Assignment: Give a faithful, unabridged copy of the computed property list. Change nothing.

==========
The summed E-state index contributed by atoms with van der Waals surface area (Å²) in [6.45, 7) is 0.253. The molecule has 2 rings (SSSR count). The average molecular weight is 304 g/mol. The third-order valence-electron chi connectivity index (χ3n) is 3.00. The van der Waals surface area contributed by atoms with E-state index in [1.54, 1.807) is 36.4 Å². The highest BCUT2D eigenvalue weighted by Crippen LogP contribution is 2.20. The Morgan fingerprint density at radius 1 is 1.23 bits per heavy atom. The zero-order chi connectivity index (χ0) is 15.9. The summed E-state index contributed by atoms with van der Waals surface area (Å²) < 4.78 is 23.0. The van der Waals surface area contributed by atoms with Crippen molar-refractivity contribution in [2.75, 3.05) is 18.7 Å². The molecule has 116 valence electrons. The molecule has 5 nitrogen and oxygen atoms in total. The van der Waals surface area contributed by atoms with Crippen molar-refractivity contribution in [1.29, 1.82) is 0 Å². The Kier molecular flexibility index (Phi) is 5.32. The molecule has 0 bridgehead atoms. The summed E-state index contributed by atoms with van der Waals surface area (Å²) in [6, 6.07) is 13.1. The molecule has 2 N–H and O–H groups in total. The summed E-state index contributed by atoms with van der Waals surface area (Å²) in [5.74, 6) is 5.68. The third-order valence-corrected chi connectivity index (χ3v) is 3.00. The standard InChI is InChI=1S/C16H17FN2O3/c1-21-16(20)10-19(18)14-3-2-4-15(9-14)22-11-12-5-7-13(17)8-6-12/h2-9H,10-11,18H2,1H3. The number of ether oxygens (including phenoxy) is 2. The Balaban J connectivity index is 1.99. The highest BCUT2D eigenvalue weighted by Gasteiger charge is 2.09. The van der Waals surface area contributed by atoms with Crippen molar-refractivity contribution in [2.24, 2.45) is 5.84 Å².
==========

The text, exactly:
The summed E-state index contributed by atoms with van der Waals surface area (Å²) in [6.45, 7) is 0.253. The molecule has 2 rings (SSSR count). The average molecular weight is 304 g/mol. The third-order valence-electron chi connectivity index (χ3n) is 3.00. The van der Waals surface area contributed by atoms with E-state index in [1.54, 1.807) is 36.4 Å². The highest BCUT2D eigenvalue weighted by Crippen LogP contribution is 2.20. The Morgan fingerprint density at radius 1 is 1.23 bits per heavy atom. The zero-order chi connectivity index (χ0) is 15.9. The summed E-state index contributed by atoms with van der Waals surface area (Å²) < 4.78 is 23.0. The van der Waals surface area contributed by atoms with Crippen molar-refractivity contribution in [2.75, 3.05) is 18.7 Å². The molecule has 116 valence electrons. The molecule has 5 nitrogen and oxygen atoms in total. The van der Waals surface area contributed by atoms with Crippen molar-refractivity contribution in [1.29, 1.82) is 0 Å². The Kier molecular flexibility index (Phi) is 5.32. The molecule has 0 bridgehead atoms. The summed E-state index contributed by atoms with van der Waals surface area (Å²) in [6, 6.07) is 13.1. The molecule has 2 N–H and O–H groups in total. The summed E-state index contributed by atoms with van der Waals surface area (Å²) in [5.74, 6) is 5.68. The third-order valence-corrected chi connectivity index (χ3v) is 3.00. The standard InChI is InChI=1S/C16H17FN2O3/c1-21-16(20)10-19(18)14-3-2-4-15(9-14)22-11-12-5-7-13(17)8-6-12/h2-9H,10-11,18H2,1H3. The number of ether oxygens (including phenoxy) is 2. The Balaban J connectivity index is 1.99. The highest BCUT2D eigenvalue weighted by Gasteiger charge is 2.09. The van der Waals surface area contributed by atoms with Crippen molar-refractivity contribution in [2.24, 2.45) is 5.84 Å².